October 11, 2013

The Ministry of Water Resources, Works and Housing is to collect data on all state properties in the country and capture them into a central database as a way of managing government assets more efficiently.

The Ministry has therefore adopted the Geographic Information System (GIS) format which is being introduced in the management of the facilities, starting from the Greater Accra Region.

About 70 per cent of all state properties nationwide are located in the Greater Accra Region while the rests are scattered in the other seven regions. Most of the properties are either being lost or stolen by the general public due to lack of proper data on such properties.

Mr Sampson Ahi, Deputy Minister of Water Resources, works and Housing who announced this on Thursday in Accra, said the lack of supervision of government properties had also resulted in boys’ quarters, garages, porches and land spaces of bungalows being turned into convenient stores, chop bars and restaurants adding more stress on the structures.

He said this at a day’s workshop on the Development of GIS for Managing State Properties for estate officers of the Ministries Department and Agencies (MDAs) and Metropolitan, Municipal and Districts Assemblies (MMDAs) in the Greater Accra Region.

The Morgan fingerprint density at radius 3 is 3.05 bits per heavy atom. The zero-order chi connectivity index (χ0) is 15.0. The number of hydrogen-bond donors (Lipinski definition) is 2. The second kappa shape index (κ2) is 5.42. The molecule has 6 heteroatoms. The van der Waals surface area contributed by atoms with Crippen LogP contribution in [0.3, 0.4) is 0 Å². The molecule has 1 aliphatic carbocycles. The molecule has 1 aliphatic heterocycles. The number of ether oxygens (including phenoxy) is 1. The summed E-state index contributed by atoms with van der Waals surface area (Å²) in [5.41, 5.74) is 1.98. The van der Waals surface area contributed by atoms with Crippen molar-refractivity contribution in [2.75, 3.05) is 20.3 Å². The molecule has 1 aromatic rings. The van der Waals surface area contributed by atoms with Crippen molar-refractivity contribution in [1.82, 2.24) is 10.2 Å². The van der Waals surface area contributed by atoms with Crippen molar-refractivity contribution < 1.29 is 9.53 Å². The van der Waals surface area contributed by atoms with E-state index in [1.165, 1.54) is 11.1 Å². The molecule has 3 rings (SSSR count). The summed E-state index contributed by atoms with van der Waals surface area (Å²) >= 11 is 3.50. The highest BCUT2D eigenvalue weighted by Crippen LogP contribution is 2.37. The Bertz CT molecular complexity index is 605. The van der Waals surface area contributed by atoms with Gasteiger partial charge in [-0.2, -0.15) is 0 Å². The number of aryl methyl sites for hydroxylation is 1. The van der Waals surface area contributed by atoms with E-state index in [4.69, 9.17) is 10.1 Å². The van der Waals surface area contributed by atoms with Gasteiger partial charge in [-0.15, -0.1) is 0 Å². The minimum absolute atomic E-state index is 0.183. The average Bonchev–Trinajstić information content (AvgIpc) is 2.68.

He said a pilot inventory was done in the Greater Accra Region and that also revealed that some of the state bungalows meant for one household rather contained more than one family and in some cases, as many as six different occupants.

It was also discovered that some of the occupants of government accommodation have not gone through the laid down allocation process and are therefore not paying the stipulated rent that applies to all occupants.

“This is a loss of revenue to Government, and stifles the state of resources that could have been used to maintain this structure,” he said.

Mr Ahi said that was why the 11-member Government Buildings and Properties Management Committee was set up last year to take inventory of all government properties, delineating office and residential accommodation.

The work of the Committee would help provide reliable information on the different categories of properties, current status, occupants and also have a fair idea of the economic value of the properties.

Mr Ahi appealed to estate officers of public sector institutions to support the Committee to do its work in ensuring that Ghana had a meaningful planning with accurate data.

A geographic information system (GIS) integrates hardware, software, and data for capturing, managing, analyzing, and displaying all forms of geographically referenced information.

Mr Louis Darko, Head of Technical and Support Service, Sambus Geospatial, the Company that designed the GIS, explained that the system would enable the collection of data of all state properties to help map them out and to manage buildings and installations.

GIS also allows viewing, understanding, question, interpreting, and visualizing data in many ways that reveal relationships, patterns, and trends in the form of maps, globes, reports, and charts.